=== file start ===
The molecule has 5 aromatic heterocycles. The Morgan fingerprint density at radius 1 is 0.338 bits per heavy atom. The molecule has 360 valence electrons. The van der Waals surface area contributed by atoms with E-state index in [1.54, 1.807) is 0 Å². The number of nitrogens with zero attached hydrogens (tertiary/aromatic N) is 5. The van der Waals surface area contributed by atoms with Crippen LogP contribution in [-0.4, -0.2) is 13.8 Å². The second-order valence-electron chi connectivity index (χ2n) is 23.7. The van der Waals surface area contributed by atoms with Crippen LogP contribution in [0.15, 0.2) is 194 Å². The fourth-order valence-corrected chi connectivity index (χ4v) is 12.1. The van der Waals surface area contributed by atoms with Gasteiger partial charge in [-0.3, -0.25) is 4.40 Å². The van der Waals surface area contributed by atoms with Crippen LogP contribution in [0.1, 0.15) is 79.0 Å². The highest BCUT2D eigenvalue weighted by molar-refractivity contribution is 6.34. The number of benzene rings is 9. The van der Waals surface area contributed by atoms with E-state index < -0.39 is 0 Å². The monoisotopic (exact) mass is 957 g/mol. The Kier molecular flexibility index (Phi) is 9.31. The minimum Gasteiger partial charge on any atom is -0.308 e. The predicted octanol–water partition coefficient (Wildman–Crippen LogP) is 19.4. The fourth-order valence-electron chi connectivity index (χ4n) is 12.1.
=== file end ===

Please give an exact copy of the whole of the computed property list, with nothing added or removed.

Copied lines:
The molecule has 5 aromatic heterocycles. The Morgan fingerprint density at radius 1 is 0.338 bits per heavy atom. The molecule has 360 valence electrons. The van der Waals surface area contributed by atoms with E-state index in [1.54, 1.807) is 0 Å². The number of nitrogens with zero attached hydrogens (tertiary/aromatic N) is 5. The van der Waals surface area contributed by atoms with Crippen LogP contribution in [-0.4, -0.2) is 13.8 Å². The second-order valence-electron chi connectivity index (χ2n) is 23.7. The van der Waals surface area contributed by atoms with Crippen LogP contribution in [0.15, 0.2) is 194 Å². The fourth-order valence-corrected chi connectivity index (χ4v) is 12.1. The van der Waals surface area contributed by atoms with Gasteiger partial charge in [-0.3, -0.25) is 4.40 Å². The van der Waals surface area contributed by atoms with Crippen LogP contribution in [0.1, 0.15) is 79.0 Å². The highest BCUT2D eigenvalue weighted by molar-refractivity contribution is 6.34. The number of benzene rings is 9. The van der Waals surface area contributed by atoms with E-state index < -0.39 is 0 Å². The monoisotopic (exact) mass is 957 g/mol. The Kier molecular flexibility index (Phi) is 9.31. The minimum Gasteiger partial charge on any atom is -0.308 e. The predicted octanol–water partition coefficient (Wildman–Crippen LogP) is 19.4. The fourth-order valence-electron chi connectivity index (χ4n) is 12.1.